When former Symantec CEO Mike Brown left the company in April, I wrote a blog post about what I would do if I were recruited as Mike’s replacement. While one of my suggestions was for Symantec to resume M&A activities, I was really thinking about a strategy for filling in product gaps—perhaps Symantec could pick up LogRhythm to add a leading SIEM to its portfolio or grab Carbon Black for endpoint security analytics and forensics.
I never even contemplated a big-time merger, so I was as surprised as anyone when Symantec announced its plan to acquire Blue Coat. I’ve had a few hours to digest this news and will certainly learn more in the days to come. Nevertheless, as an industry analyst, I can’t help but voice my early opinion on this deal.
The good stuff:
1. There isn’t much overlap to this deal, it actually brings together leading products on both sides. Blue Coat comes with its leading network proxy and web security offerings, as well as burgeoning businesses in network security analytics and cloud security. Alternatively, Symantec is big in endpoint security, email security, DLP and managed service. There are real synergies in bringing some of these piece parts together—especially as a bridge between traditional IT and cloud security.
2. The Blue Coat management team has gotten stronger and stronger over the past few years. This group has not only turned the company around, but it's also transformed it into a focused cybersecurity leader. This team should have the bandwidth to bring its management leadership and discipline to Symantec.
3. Both companies are very strong in threat intelligence and research. As these assets are combined, the new Symantec should be a clear leader in this space.
4. There is clearly an opportunity to build a $5 billion-plus enterprise-class cybersecurity technology and services powerhouse. Cisco, IBM, Palo Alto Networks and Trend Micro are moving steadily in this direction. Why not Blue Coat/Symantec?
The question marks:
1. CEO Greg Clark has some work ahead to amalgamate the cultures and management teams of two large and dissimilar organizations. This may be especially true on the Symantec side, as thousands of employees are suffering from corporate change fatigue. The old Symantec never quite jelled with Veritas, so there is reason for concern here.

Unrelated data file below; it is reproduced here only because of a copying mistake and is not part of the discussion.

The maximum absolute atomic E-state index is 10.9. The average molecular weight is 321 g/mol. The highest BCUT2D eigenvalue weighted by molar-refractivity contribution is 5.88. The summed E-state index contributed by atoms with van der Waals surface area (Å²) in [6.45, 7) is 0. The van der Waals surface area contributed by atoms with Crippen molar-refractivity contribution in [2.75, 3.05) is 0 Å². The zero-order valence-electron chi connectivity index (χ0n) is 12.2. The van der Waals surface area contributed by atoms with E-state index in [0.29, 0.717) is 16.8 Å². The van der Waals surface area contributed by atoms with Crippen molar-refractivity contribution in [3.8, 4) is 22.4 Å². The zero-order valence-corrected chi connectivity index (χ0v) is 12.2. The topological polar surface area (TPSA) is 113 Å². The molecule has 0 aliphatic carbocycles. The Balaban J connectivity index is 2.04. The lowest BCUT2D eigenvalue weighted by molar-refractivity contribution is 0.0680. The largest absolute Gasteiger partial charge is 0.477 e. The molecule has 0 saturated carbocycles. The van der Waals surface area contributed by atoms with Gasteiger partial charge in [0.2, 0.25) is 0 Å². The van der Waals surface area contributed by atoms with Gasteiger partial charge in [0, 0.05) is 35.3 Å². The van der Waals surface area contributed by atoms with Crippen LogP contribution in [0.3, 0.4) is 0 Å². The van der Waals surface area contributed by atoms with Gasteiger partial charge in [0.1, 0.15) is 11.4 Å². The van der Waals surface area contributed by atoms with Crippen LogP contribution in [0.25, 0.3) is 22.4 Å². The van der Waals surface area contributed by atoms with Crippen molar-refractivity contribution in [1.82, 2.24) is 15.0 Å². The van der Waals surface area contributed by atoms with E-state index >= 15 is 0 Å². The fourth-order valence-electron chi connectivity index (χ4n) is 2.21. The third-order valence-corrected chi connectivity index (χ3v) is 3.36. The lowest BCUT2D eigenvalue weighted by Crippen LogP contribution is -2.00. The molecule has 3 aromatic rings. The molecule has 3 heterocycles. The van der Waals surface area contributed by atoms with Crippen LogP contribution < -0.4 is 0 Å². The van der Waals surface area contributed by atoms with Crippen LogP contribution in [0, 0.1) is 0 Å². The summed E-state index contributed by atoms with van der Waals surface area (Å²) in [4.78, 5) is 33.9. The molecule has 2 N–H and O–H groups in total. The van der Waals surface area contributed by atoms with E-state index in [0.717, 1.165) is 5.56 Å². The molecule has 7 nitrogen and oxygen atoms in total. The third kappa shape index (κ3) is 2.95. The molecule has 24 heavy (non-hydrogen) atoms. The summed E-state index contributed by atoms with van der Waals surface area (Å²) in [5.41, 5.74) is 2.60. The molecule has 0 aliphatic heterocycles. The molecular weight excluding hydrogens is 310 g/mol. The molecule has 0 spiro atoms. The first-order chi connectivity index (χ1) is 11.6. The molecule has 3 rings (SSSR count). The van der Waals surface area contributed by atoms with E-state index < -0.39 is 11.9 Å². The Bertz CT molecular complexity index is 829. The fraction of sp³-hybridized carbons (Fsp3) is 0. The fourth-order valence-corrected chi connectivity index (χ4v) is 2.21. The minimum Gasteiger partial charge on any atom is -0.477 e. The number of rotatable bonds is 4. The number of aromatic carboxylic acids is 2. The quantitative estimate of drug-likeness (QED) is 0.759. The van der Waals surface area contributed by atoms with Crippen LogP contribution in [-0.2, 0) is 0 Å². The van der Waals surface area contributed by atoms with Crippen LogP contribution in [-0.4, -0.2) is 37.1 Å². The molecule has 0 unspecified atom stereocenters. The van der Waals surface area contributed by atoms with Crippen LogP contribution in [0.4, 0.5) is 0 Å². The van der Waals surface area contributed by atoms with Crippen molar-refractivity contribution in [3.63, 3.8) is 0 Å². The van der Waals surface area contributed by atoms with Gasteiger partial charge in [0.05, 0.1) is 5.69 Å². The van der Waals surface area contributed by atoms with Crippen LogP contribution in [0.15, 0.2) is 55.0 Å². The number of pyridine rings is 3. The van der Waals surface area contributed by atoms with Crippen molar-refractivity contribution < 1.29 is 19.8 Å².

2. In spite of the merging of diverse product portfolios, the new Symantec will still have some product gaps to overcome. For example, there is still no real security analytics play and some remaining holes in network security. Symantec also faces a swarm of next-generation endpoint barbarians at the antivirus door and needs to do something to protect its lucrative endpoint security base. So, there needs to be more acquisition work ahead in spite of this massive deal.
3. It’s hard to throw dozens of new products at a sales team or channel all at once and expect results, so while the new Symantec talks about end-to-end coverage, it will take a while for its salesforce and channel to catch up. In the meantime, there will likely be overlapping organizations and higher-than-average cost-of-sales. And while both companies have strong products, I would argue that neither sells at a strategic level to C-level executives. Symantec will have to build this skill set by recruiting highly paid sales and cybersecurity professionals.
4. Wall Street is fairly bullish on the deal so far. Why? It likes the financial engineering and commitment from private equity folks and sees the opportunity to create an Oracle- or SAP-like enterprise software vendor in cybersecurity. That said, investors won’t be patient—five CEOs in eight years gives Symantec a very short leash at best.
Symantec needed to do something, and by gosh it did. The post Thoma Bravo version of Blue Coat is lean, focused, well managed and heading in the right direction. The new Symantec must proceed by rounding out its portfolio, getting rid of dead wood, recruiting more cybersecurity talent and executing like crazy. Lots to do still, but at least it now has a solid starting point.